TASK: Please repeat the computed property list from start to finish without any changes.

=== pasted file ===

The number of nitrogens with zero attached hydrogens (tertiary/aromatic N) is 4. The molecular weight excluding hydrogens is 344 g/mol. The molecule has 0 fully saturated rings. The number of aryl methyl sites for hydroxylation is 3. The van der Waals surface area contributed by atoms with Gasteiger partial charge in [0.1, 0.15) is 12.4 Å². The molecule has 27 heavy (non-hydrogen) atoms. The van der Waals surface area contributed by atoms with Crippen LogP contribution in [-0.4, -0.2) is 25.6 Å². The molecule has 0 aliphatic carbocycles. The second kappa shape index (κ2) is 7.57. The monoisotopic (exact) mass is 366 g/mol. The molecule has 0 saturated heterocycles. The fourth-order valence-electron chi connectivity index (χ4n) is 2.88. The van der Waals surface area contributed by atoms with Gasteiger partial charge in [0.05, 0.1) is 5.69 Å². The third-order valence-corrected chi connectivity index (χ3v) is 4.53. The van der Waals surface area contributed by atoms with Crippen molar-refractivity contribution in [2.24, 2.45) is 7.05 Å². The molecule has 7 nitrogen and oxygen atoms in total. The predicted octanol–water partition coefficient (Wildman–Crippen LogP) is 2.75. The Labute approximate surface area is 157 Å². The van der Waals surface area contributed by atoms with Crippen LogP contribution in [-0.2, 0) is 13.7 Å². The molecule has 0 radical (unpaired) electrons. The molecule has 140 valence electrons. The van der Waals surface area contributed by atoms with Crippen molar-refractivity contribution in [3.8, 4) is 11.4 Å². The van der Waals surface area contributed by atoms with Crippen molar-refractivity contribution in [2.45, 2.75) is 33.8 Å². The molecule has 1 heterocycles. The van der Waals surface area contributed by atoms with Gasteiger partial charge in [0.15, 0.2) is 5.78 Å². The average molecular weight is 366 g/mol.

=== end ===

The number of nitrogens with zero attached hydrogens (tertiary/aromatic N) is 4. The molecular weight excluding hydrogens is 344 g/mol. The molecule has 0 fully saturated rings. The number of aryl methyl sites for hydroxylation is 3. The van der Waals surface area contributed by atoms with Gasteiger partial charge in [0.1, 0.15) is 12.4 Å². The molecule has 27 heavy (non-hydrogen) atoms. The van der Waals surface area contributed by atoms with Crippen LogP contribution in [-0.4, -0.2) is 25.6 Å². The molecule has 0 aliphatic carbocycles. The second kappa shape index (κ2) is 7.57. The monoisotopic (exact) mass is 366 g/mol. The molecule has 0 saturated heterocycles. The fourth-order valence-electron chi connectivity index (χ4n) is 2.88. The van der Waals surface area contributed by atoms with Gasteiger partial charge in [0.05, 0.1) is 5.69 Å². The third-order valence-corrected chi connectivity index (χ3v) is 4.53. The van der Waals surface area contributed by atoms with Crippen molar-refractivity contribution in [2.24, 2.45) is 7.05 Å². The molecule has 7 nitrogen and oxygen atoms in total. The predicted octanol–water partition coefficient (Wildman–Crippen LogP) is 2.75. The Labute approximate surface area is 157 Å². The van der Waals surface area contributed by atoms with Crippen LogP contribution in [-0.2, 0) is 13.7 Å². The molecule has 0 radical (unpaired) electrons. The molecule has 140 valence electrons. The van der Waals surface area contributed by atoms with Crippen molar-refractivity contribution in [3.8, 4) is 11.4 Å². The van der Waals surface area contributed by atoms with Crippen molar-refractivity contribution in [2.45, 2.75) is 33.8 Å². The molecule has 1 heterocycles. The van der Waals surface area contributed by atoms with Gasteiger partial charge in [0.15, 0.2) is 5.78 Å². The average molecular weight is 366 g/mol.